In honor of World Digital Preservation Day, I wanted to write a little about format headers, the magic that makes some files more easily identifiable than others.
When it comes to binary file formats, some developers decide to make the format clearly identifiable in a header and others choose to make it ambiguous. Others have a little fun with leaving little clues and references to popular culture.
Like I said some developers make it very obvious what software created the file format and others seem to make things difficult. I understand there is a need to optimize files to keep them from getting bloated and taking up too much space, but many of the size limits from the early days of computing are not an issue anymore. Can’t we be more clear when designing a file format?
Today I want to document one format which was very easy to identify as it spelled out its format very verbosely, but because of the lack of additional documentation makes it very hard to preserve.
Meet the Composite File Management System file format:
Secondly, this format refers to a Universal File Management System or CCmF, which I have found to be the file format for many other extensions, some of which are .goo, .brc, .br3, .br4, .br5, .sfp, .shp, .obp. It doesn’t always have the verbose header, some of them have the following:
Different, but still contains the CCmF identification string. Others have the verbose header, but further down inside the file.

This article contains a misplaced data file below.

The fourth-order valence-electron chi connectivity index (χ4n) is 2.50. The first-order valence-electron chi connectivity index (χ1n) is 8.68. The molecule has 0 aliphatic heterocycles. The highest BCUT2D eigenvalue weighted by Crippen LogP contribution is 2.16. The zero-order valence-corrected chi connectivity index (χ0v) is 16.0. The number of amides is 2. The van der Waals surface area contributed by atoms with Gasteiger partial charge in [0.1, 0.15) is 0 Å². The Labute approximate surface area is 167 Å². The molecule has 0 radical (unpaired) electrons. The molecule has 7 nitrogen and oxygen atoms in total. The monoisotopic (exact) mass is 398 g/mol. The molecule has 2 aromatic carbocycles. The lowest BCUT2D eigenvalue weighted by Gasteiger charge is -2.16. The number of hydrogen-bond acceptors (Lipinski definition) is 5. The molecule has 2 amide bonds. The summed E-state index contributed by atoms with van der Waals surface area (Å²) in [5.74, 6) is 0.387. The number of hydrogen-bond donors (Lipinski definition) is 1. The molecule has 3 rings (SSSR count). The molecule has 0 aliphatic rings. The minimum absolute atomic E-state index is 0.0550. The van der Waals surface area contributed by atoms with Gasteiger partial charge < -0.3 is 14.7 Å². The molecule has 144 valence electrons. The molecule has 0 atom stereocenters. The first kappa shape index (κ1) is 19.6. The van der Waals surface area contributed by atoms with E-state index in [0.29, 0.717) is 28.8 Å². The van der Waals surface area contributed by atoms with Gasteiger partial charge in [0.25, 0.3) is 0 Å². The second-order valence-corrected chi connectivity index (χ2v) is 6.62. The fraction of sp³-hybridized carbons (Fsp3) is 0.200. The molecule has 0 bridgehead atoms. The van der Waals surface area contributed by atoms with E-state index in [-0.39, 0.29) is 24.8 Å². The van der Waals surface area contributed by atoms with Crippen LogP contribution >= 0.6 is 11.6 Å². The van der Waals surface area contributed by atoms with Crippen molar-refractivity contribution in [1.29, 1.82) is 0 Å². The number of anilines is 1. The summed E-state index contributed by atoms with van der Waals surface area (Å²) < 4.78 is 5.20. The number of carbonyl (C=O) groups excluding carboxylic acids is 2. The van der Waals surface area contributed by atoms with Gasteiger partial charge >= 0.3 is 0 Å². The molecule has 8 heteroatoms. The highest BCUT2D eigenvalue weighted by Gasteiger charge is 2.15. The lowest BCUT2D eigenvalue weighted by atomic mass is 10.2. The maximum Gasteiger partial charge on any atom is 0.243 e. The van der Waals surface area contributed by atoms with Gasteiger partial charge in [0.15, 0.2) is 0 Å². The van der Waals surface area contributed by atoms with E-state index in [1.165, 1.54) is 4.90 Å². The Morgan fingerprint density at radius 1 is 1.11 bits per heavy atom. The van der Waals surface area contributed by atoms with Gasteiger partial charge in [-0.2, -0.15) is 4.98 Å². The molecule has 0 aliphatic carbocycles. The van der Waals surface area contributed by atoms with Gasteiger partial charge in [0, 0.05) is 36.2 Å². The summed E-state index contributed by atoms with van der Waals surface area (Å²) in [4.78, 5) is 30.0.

With this format being used with so many well known software titles, I assumed information on the format would we readily available. Alas, not so much. The format even had the name of the creator! “Created by Andrea Pessino, December 1995”. So I reached out. He was on Twitter and I asked about the file format and if there was any documentation available. Twitter (X) has since deleted his responses after he deleted his account, but he told me he wasn’t sure where the documentation might be. One other developer also commented and confirmed they didn’t know where any of the documentation went after they left.
MetaCreations sold Bryce to Corel in 2000, then in 2004 sold it to Daz3D, the current owners. It’s not actively developed anymore being that it was never made into a 64bit application. A blog post explains the format a little more, but concludes it is a secret known only to Daz.
It seems there is a community who would like to see Bryce more open, maybe even open-sourced. This thread discusses the format and the underlying Axiom format used.
The creator Andrea Pessino was able to track down some documentation on the CCmF file structure for me. He explained Axiom was an entire codebase for all MetaTools/Creations applications and plugins. So the CCmF system was more than a file format. The documentation included some information on versioning of a CCmF.
There seems to be a few versions of the CCmF file structure.
CCmFile::kIdentify which corresponds with December 1995 (vers. 5)
CCmFile::kIdentify2 which corresponds with March 1997 (vers. 7)
CCmFile::kIdentify3 which corresponds with October 1998 (vers. 9)
CCmFile::kDfFormat which is a Generic Composite File
The documentation given to me was up to date for 1998, but after Corel purchased Bryce there was some updates made as many material files have the identifier “CCmFile::kIdentify4“.
Bryce 6 & 7 were released by Daz3D and have a different file header. They have the extension .BR6 & .BR7 with the header:
I still need to gather more samples from the various extensions related to this format and the software related to them. More work to do understanding the different uses of the short CCmFile string and the more detailed header and the differences between objects, materials, and models. When I asked Andrea why he used such a verbose file header, his answer was basically, why not!